"Latin America is dealing with it through lethal violence, the US is dealing with it through increased felonies and over-criminalization."

Elly Page, an attorney and legal advisor at the ICNL, told OpenCanada that the anti-pipeline laws fit into “a larger trend of efforts by the government to restrict the right to protest more generally,” citing the more than 100 anti-protest bills and laws introduced in the US since 2016.

“A lot of the pipelines run through tribal communities’ lands or through low-income, rural communities,” said Jen Hensley, director of state lobbying and advocacy at the Sierra Club environmental organization. Hensley said the legislation creates a “chilling effect” and deters marginalized communities from “being able to stand up and say they don’t want these [pipelines] running through their homes.”

In Canada, a number of publicized arrests have been made at pipeline-related protests in recent years, including against the Trans Mountain extension project and the Coastal Gas Link project. More recently, in July, 25 activists were arrested in Montreal at an event organized by the Quebec chapter of Extinction Rebellion. It is unclear if arrests in Canada are on the rise, however.

In more deadly cases, last year, more than half of the murders took place in Latin America — at least 24 environmental rights activists were killed in Colombia, and another 20 in Brazil. Guatemala saw a fivefold increase in deadly violence, with 16 killings, making it one of the deadliest countries per capita.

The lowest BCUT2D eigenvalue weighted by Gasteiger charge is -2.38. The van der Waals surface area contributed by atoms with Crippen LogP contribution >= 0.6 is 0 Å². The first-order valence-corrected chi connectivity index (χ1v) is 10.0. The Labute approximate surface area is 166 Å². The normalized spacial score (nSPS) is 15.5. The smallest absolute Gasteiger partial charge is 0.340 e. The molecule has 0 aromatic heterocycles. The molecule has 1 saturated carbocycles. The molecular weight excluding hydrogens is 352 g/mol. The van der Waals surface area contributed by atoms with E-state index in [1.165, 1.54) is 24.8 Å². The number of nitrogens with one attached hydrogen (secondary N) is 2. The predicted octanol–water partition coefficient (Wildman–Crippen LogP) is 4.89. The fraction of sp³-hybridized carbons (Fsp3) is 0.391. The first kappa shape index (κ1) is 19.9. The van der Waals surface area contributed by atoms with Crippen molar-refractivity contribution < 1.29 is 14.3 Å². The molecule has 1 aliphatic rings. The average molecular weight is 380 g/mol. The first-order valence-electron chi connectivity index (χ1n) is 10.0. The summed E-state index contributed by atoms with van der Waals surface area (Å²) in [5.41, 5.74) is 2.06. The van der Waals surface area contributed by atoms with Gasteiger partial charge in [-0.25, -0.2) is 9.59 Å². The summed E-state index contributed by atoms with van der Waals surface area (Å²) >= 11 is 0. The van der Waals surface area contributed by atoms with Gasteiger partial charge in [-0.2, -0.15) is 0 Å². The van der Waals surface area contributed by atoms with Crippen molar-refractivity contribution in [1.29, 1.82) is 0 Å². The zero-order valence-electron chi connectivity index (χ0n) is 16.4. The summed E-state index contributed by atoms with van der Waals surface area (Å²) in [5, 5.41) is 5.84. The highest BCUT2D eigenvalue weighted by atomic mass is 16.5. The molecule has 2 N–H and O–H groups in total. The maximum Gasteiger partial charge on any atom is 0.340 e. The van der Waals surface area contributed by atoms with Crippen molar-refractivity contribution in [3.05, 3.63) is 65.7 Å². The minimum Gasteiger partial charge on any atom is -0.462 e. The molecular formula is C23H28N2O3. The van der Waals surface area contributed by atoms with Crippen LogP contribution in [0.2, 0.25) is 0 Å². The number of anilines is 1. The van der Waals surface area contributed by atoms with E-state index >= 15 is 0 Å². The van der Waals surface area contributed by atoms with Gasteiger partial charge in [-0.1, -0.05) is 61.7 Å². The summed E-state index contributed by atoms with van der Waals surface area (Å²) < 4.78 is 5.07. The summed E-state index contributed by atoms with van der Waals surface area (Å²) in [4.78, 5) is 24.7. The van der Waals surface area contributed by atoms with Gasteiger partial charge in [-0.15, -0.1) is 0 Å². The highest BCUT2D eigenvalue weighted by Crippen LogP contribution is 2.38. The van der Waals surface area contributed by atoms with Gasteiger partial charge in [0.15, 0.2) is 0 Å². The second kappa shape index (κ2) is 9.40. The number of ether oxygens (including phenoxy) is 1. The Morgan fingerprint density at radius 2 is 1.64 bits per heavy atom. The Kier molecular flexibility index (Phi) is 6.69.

Well into 2019, the crackdowns and violence have continued. In Brazil, far-right president Jair Bolsonaro has dismissed concerns over the Amazon and escalated a violent crackdown on Indigenous communities fighting land grabs. In February, the Inter-American Commission on Human Rights published a report noting at least 16 attacks — four of them fatal — on Indigenous communities in a three-month span.

In the Philippines, the country with the highest overall number of environmental activism-linked deaths in 2018, the government has repeatedly lobbed terrorism accusations at Victoria Tauli-Corpuz, a Philippine national and the United Nations Special Rapporteur on the rights of indigenous peoples.

Although a Manila court ordered the justice ministry to remove Tauli-Corpuz from a list of 600 individuals the government claimed had links to a Maoist rebel group last year, she has continued to weather accusations and threats.

“This is a phenomenon seen around the world: land and environmental defenders are declared terrorists, locked up or hit with paralyzing legal attacks, for defending their rights, or simply for living on lands that are coveted by others,” Tauli-Corpuz said in the Global Witness report.

Global Witness’s Iqbal says the global crackdown should alarm everyone, arguing that the environmental rights activists and land defenders are “on the frontline of fighting climate change, preserving ecosystems and safeguarding human rights.”

“These are struggles that should be important to all of us,” she concluded, “not least because [activists] stand up for causes that benefit us all: sustainability, biodiversity and justice.”